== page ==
Making it through with no heads lost, we finally made it out of the cave and began the 40-minute hike back to modern civilization. The same 5 people who we started the tour with, and who were rather silent on our drive to the cave, had become great friends as we all helped each other through this challenging, yet utterly rewarding experience.
Back through the river 3 more times, passed the jaguar poop, and back to base camp, we got to change out of our sopping wet clothes and were treated to a local lunch of chicken, rice, and beans.
Back to Reality
Overall, the ATM cave was a truly awesome experience! But definitely not for the faint of heart. Or for those who are fearful of tight spaces. Or for those who don’t like climbing slippery rocks while barefoot. Or for those who don’t like ancient artifacts and human sacrifices.
BUT! If you’re cool with all of that, DO! THIS! NOW! And even if you aren’t cool with all of that, and if you’re physically capable, try to get over your fears and experience this rare chance to see history while you still can.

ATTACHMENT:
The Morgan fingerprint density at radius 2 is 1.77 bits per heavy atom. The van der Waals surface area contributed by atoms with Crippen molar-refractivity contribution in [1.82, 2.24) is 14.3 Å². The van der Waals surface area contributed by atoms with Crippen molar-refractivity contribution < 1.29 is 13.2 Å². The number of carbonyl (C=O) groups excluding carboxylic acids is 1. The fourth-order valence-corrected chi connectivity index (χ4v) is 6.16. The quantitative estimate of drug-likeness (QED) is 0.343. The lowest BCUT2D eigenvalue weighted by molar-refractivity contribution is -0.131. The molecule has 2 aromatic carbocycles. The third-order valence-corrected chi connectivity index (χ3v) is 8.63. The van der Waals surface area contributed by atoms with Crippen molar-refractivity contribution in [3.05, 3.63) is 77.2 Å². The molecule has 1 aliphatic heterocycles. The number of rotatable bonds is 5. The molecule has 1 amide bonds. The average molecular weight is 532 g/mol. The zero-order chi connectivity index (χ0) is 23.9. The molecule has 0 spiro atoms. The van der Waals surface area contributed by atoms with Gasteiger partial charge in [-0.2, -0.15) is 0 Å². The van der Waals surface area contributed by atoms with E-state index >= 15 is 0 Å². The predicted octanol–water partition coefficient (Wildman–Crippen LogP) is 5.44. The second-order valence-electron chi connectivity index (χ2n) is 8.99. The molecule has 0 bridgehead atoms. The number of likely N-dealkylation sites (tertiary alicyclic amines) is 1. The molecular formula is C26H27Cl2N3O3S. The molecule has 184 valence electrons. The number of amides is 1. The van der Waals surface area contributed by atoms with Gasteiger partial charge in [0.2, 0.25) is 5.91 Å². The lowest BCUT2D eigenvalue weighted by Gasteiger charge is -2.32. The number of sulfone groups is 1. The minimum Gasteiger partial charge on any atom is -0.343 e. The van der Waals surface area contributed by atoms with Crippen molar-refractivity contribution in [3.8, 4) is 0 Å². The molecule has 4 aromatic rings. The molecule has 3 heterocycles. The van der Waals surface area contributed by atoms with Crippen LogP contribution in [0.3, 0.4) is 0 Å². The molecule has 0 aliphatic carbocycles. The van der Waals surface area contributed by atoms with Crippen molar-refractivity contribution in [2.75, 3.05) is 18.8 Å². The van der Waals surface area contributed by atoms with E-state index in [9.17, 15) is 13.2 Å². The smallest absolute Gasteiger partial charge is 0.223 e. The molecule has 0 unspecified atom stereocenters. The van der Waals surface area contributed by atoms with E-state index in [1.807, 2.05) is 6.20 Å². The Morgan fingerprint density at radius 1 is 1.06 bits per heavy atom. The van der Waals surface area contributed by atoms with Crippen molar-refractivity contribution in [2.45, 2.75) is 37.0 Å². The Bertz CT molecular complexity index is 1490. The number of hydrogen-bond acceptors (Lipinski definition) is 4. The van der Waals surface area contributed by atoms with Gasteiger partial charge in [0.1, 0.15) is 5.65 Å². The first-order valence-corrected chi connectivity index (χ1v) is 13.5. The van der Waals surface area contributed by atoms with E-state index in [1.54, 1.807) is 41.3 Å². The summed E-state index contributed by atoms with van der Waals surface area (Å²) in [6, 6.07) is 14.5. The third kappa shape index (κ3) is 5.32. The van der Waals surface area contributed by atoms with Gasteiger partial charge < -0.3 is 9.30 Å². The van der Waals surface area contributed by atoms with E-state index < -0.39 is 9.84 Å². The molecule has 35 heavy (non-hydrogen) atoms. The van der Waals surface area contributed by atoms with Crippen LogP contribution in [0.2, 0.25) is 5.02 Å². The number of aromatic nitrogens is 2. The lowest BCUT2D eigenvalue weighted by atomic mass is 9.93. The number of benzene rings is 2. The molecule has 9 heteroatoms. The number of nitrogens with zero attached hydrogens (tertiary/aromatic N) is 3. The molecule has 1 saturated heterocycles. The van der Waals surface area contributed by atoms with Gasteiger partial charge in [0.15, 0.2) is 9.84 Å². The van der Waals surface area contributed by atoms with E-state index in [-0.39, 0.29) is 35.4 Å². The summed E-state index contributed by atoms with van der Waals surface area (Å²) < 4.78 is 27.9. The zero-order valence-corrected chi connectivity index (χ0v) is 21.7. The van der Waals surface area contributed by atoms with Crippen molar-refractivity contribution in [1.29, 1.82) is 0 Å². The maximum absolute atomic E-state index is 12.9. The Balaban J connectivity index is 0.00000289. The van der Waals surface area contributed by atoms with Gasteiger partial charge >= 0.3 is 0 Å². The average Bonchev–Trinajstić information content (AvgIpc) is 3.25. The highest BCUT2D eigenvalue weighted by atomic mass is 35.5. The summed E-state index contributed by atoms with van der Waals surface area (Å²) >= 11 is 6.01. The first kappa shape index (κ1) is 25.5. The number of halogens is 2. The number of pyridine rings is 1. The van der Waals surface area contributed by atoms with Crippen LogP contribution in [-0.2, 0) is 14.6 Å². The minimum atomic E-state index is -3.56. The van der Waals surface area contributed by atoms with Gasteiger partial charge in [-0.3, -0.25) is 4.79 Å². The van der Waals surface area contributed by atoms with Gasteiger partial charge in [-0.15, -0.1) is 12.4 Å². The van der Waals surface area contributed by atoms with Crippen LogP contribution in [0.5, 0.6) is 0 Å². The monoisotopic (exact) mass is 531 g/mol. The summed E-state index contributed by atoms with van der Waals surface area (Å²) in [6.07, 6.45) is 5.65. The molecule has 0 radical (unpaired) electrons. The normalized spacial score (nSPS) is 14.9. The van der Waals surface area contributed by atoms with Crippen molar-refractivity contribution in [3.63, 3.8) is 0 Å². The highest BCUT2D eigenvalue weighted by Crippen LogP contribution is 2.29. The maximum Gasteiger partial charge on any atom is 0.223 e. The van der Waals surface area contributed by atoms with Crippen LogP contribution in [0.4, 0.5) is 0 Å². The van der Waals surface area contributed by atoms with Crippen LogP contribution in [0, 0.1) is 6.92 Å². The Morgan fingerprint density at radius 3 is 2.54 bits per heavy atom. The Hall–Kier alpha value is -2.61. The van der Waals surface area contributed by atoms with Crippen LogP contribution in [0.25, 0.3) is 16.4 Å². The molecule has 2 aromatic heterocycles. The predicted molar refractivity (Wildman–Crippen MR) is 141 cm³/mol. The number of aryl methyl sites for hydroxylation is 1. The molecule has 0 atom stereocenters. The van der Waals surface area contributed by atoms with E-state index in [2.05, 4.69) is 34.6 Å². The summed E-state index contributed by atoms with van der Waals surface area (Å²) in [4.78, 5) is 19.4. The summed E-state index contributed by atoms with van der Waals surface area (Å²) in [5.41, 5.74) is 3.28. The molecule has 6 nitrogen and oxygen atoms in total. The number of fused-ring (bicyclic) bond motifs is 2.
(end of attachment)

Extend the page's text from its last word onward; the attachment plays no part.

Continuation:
This tour was moderately demanding from a physical fitness point of view. One of the girls in our group (who is much more active than us) said this was the only time she felt like the helmet was necessary. Samantha personally hit her helmet on at least 10 occasions in the cave. We both survived with minor scrapes and bruises and one hell of a story.
Wondering why all the pictures of a kids’ game show, adventure movies, and really crappy stock photos of the ATM cave? Well, aside from needing the full attention and cooperation of your hands and feet throughout this tour, it turns out that some time ago, either in 2003 or 2012 (depends on your confidence in Wikipedia), some idiot dropped his/her phone directly on top of one of the ancient skulls, resulting in a huge hole in the skull (at least that’s what the guides have us believe).
Can you imagine the Mayan spirits that are still following that person around today?! Damn tourists! Similar to the no-shoes rule, the no-phones/camera rule is merely aimed at preserving the longevity and integrity of the cave and the ancient artifacts that remain.
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We are Samantha & Chris and we are Boozing Abroad (literally). Both stateside and overseas, we are connecting people with local cultures through local booze!